Is Disqus SEO Optimized?

DisqusOver the weekend I was helping someone with her blog and recommended Disqus for the blog’s comment platform. Comments are very important to her and she asked if Disqus was SEO optimized.

I was stumped!

SEO optimization is something that I’ve studied, but I wasn’t as familiar with comments as I wanted to be.

From reading a marketing page from Disqus, I saw that it claims to be SEO optimized and that its comments are “organically crawled unlike any other comment platform.”

That’s fine and dandy, but I couldn’t find anything to back it up.

On a random night many moons ago, I remember finding a YouTube video of someone stepping through Disqus and how dodgy Google crawling was on its comments. Granted that was a while ago. Maybe Disqus is better now?

An FAQ page talked about how Disqus was now an iframe and how it supposedly helps with SEO, styling and privacy.

The iframe is part of our solution to provide full indexing of Disqus comments by Google and other search engines, without having to duplicate content on your website (e.g., through a WordPress plugin).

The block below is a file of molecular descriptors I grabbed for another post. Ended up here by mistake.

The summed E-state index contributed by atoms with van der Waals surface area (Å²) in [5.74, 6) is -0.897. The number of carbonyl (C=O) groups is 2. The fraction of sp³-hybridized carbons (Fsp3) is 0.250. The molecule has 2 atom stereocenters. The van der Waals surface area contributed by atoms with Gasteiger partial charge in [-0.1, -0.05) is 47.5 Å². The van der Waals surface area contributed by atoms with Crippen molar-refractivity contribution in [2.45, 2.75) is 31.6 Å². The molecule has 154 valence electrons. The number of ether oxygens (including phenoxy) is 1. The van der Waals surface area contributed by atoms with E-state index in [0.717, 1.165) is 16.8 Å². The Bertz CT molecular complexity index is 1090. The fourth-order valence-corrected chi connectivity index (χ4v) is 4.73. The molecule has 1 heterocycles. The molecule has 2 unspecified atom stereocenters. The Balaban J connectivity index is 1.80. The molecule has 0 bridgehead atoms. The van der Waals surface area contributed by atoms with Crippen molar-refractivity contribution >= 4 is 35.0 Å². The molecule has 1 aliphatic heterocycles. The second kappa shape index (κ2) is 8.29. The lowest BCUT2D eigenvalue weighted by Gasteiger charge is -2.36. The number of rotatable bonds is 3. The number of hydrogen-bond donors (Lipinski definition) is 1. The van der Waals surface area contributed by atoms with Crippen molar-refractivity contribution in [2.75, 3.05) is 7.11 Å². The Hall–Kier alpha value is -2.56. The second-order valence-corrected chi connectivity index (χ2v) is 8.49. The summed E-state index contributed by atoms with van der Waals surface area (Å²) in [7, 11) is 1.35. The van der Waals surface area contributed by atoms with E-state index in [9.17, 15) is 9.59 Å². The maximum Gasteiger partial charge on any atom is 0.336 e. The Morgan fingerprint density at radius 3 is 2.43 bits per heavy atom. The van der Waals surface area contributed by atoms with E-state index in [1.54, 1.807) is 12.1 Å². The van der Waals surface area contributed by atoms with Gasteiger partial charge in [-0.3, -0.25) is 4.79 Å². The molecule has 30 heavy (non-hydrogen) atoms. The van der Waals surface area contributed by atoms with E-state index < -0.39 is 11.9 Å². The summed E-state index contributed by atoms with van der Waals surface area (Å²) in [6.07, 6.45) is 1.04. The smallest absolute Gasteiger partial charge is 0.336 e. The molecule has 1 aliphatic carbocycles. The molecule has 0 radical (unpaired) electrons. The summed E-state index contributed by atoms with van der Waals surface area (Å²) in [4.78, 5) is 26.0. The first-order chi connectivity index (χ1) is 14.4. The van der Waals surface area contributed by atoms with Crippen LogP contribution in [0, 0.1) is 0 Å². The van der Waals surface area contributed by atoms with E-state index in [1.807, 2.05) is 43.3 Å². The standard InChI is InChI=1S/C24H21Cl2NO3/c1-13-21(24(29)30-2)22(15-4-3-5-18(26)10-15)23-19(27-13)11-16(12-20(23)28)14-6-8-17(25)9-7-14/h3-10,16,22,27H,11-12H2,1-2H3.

I’m not sold yet. Let’s ask Twitter.

Waiting for his reply, I did some due diligence and did a Google search on my site with a keyword that was only in a comment.

Eureka! Google found it!

That’s some good news since I use Disqus and love it. However, there are still some lingering questions.

Digital Marketing Manager at Disqus Amanda Nudelma stepped into the Twitter conversation and said iframes can be crawled, but this is always at Google’s discretion. If you want to be 100% sure, load comments in HTML.

She continues by adding that WordPress loads comments automatically in HTML. See full Twitter conversation here.

Disqus SEO Tweet

The confusion comes from Disqus’ FAQ page where it says that the new Disqus iframe platform delivers no duplicate content on your website (e.g., through a WordPress plugin).

So which one is it? Is there no duplicate content or are my comments loaded into the HTML?

I’m not going to stop using Disqus, but I want to know so I can speak intelligently about it to others seeking advise.

Comments, as always, are welcome.

SEO Tactics That Move the Needle